New survey reveals the top 10 substances sneaked into music festivals


The headliners are announced, the tickets are sold out, and festival season is in full swing. Ultra Music Festival, Miami 2018 may have kicked off music festival season but there are dozens more happening.




A new survey of over 1,000 Americans reveals which prohibited substances (Drugs and alcohol), people will be sneaking into this year’s events.

Music festivals are the #1 place where people sneak in prohibited substances, across every generation


Across every generation, the most common location for restricted goods was a music festival or concert. While it may not always be the case, illicit substance use at festivals has proven fatal in some instances. The youngest Americans (Gen Zers) surveyed admitted sneaking drugs or alcohol into a friend’s house party or onto school grounds, while older men and women (baby boomers) brought prohibited paraphernalia to work.

More than 1/2 of men and women hide ecstasy in their underwear, and as many say they put cocaine in their socks or shoes


Sixty-one percent of men admitted to hiding prohibited alcohol underneath a jacket at a place or event, while more than 68 percent put the substance in their pant pocket and nearly 27 percent thought the safest place for their bootleg booze was underneath their shirt. Women had similar opinions on how to get their libations in, and more than 42 percent opted to hide spirits in their pant pocket.

People didn’t go to as great of lengths to conceal alcohol, but they were definitely more conscious of keeping illegal drugs hidden. More than half of men and women kept ecstasy in their underwear, and as many said they put cocaine in their socks or shoes.

Only 5% have been caught with prohibited drugs or alcohol –– maybe because 85% asked a friend to smuggle it in for them


Security precautions at events (including concert festivals and sporting games) may be increasing, but that doesn’t seem to have stopped most Americans from attempting to smuggle in their substance of choice – or led to particularly high capture rates according to our survey.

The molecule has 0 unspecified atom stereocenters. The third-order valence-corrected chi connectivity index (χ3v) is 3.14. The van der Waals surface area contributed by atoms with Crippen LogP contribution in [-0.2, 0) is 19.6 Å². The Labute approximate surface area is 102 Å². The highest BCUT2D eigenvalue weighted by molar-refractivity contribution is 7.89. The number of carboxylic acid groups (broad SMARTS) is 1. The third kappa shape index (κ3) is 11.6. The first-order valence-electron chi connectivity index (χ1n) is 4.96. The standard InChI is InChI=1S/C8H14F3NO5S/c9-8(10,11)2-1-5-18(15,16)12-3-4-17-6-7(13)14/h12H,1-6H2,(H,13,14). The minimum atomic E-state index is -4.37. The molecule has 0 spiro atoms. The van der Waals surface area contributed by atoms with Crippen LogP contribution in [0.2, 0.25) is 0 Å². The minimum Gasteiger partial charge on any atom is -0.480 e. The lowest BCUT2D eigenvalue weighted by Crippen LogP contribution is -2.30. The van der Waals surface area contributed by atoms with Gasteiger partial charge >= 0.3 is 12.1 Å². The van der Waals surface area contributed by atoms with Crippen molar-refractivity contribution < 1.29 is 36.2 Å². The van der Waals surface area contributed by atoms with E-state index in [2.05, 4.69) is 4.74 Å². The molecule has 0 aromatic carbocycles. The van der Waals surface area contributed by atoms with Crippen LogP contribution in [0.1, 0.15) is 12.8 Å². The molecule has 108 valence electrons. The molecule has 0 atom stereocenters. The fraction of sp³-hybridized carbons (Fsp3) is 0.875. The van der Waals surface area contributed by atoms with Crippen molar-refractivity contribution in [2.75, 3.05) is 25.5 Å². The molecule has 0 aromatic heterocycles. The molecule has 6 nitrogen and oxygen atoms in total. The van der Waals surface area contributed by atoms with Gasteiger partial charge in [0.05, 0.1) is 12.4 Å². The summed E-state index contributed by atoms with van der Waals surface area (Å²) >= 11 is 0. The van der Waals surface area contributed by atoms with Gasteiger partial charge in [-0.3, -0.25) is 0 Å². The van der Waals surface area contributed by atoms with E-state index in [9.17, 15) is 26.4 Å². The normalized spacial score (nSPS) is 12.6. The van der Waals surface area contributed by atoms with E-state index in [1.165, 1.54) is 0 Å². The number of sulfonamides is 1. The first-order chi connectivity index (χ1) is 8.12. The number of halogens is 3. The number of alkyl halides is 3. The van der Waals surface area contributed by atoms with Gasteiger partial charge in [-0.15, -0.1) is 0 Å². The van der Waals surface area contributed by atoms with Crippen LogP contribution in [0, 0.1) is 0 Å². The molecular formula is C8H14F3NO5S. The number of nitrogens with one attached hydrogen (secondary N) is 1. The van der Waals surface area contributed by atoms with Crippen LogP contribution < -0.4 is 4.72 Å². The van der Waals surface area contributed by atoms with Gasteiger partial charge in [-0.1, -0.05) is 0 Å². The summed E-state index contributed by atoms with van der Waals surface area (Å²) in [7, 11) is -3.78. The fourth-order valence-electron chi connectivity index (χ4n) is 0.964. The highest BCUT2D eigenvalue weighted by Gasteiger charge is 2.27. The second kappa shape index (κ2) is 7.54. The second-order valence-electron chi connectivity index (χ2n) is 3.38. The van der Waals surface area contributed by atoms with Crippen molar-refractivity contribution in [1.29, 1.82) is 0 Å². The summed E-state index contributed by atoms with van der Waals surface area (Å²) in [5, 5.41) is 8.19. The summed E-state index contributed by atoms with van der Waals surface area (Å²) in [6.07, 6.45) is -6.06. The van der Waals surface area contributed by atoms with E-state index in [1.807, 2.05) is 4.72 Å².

Less than 8 percent of men and just over 3 percent of women said they’d been caught trying to bring a prohibited substance to a place or event. Slightly more (between 7 and 9 percent) got caught after the fact. More often, people relied on someone else to do the dirty work rather than risk detection themselves. Over 1 in 4 men and 1 in 5 women persuaded someone else to sneak in substances – leading nearly 3 percent to admit their friends were caught in the process.

Hard liquor and marijuana are the most popular contraband — almost 72% and 65% of music festival-goers sneak them in


A vast majority (4 in 5) of Americans brought prohibited drugs or alcohol to sporting events, concerts, theme parks, and more for one reason: to have fun. While it’s possible to feel a range of emotions (including relaxed, confident, or energized) while drinking, the perception that alcohol is a necessary ingredient in having a good time could be a myth. In reality, it could be the environment or company kept while drinking that makes people feel so good.

More prominent logic behind concealing drugs or alcohol in public included monetary reasons (such as saving by avoiding concession prices), thrill, and (for nearly 1 in 10 Americans) addiction. Despite increased support for legalizing marijuana use, nearly 71 percent of people who sneaked marijuana into a venue or event were addicted to the substance. More than 1 in 4 people who concealed cocaine acknowledged the same, and over 19 percent who smuggled ecstasy did so because they were dependent.

Method of survey

Over 1,294 male and female survey participants were collected from Amazon’s Mechanical Turk. 81% of the participants claimed to have sneaked substances such as alcohol or drugs into an event or venue when it was not permitted, and 19% said they never did this. Participants ranged in age from 18 to 73, with an average age of 34 years old. Participants who had never sneaked in a substance in the past were excluded. The data was weighted to the 2016 U.S. Census for gender.



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